Sector News

Floundering Perrigo's CEO Hendrickson to depart

June 6, 2017
Life sciences

It’s been a tough 13-plus months for Perrigo since John Hendrickson stepped in for departing CEO Joseph Papa. And now, the company is getting another change at the top.

Monday, the Dublin drugmaker announced that Hendrickson would retire and that it had set up a search committee to tap his replacement. Until it can, Hendrickson will stay on, and he’ll remain with the company for 60 days beyond that point to ease the transition.

“I am privileged to have led Perrigo, particularly as we’ve met the challenges we faced and stabilized the business in a time of transition,” he said in a statement.

Some analysts, though, may not agree with Hendrickson’s assessment of Perrigo’s business. Earlier Monday, RBC Capital Markets downgraded the stock to underperforom, with analyst Randall Stanicky calling erosion of Perrigo’s core consumer business “a new structural reality that has and will continue to largely offset new launch growth.”

The retirement adds “additional near-term uncertainty” to the story,” he wrote to clients Monday evening.

And just a few days before, Barclays’ Doug Tsao lowered his price target after reviewing delayed Q1 results, “recognizing turnaround and value unlock will take time.”

Hendrickson’s time at the helm started off on a shaky note for investors, with the new chief exec blasting Papa for an “unacceptable” recent track record of missing Perrigo’s own expectations–and slashing full-year earnings guidance to underscore the point that those expectations had been unrealistic from the get-go.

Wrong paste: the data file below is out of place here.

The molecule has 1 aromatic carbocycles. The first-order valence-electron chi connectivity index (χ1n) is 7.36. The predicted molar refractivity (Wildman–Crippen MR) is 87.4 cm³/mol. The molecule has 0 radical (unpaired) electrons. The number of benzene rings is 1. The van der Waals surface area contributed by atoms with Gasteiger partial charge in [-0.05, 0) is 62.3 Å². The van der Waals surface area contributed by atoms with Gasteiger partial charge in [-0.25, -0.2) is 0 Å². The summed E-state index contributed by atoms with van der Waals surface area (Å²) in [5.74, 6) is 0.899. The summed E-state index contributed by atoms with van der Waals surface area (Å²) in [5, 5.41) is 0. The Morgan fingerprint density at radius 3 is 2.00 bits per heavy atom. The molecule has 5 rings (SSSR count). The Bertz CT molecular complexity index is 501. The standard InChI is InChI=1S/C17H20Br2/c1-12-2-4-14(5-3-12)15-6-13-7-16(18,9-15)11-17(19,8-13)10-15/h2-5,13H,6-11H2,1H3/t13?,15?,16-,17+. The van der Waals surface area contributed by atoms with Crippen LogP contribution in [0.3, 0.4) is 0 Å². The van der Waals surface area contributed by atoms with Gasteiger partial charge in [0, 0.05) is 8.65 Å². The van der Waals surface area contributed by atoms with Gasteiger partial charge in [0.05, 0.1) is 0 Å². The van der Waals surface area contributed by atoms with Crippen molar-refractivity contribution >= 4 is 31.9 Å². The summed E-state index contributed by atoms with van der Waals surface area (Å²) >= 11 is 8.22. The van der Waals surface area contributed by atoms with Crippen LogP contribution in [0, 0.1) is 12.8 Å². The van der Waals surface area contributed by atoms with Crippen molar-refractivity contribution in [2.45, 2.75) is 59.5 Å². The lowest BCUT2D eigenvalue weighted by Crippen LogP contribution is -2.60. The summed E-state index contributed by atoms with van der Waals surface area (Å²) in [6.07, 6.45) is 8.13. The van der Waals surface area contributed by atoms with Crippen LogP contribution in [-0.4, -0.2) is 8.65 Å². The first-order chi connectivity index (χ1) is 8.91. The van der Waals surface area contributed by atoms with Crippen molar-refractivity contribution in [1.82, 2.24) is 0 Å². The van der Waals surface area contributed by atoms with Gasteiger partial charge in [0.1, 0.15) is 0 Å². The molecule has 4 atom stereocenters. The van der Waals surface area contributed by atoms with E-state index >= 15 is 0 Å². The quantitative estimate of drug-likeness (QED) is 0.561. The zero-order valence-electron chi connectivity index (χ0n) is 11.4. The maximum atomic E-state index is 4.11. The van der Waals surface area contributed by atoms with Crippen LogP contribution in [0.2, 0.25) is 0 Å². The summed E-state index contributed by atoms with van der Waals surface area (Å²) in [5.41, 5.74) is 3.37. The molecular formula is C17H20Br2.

Not long after, shareholders sued the company for persuading them out of a Mylan sale they alleged would have left them in a better position.

Then, there was the activist pressure that ultimately forced a sale of the company’s royalty stream on Biogen multiple sclerosis med Tysabri and handed five boardroom seats to Starboard Value–including one for the proxy brawler’s CEO.

And then the layoffs came, first in Belgium at struggling recent buy Omega Pharma, and then across the company’s nonproduction workforce. In late February, Perrigo announced that it had approved a plan to chop 750 jobs.

With all of that in mind, whoever takes the reins from Hendrickson will have plenty on his or her plate. “Turnaround and value unlock will take time,” Barclays analyst Doug Tsao, who lowered his price target after reviewing the company’s Q1 results, wrote earlier this month.

By Carly Helfand

Source: Fierce Pharma

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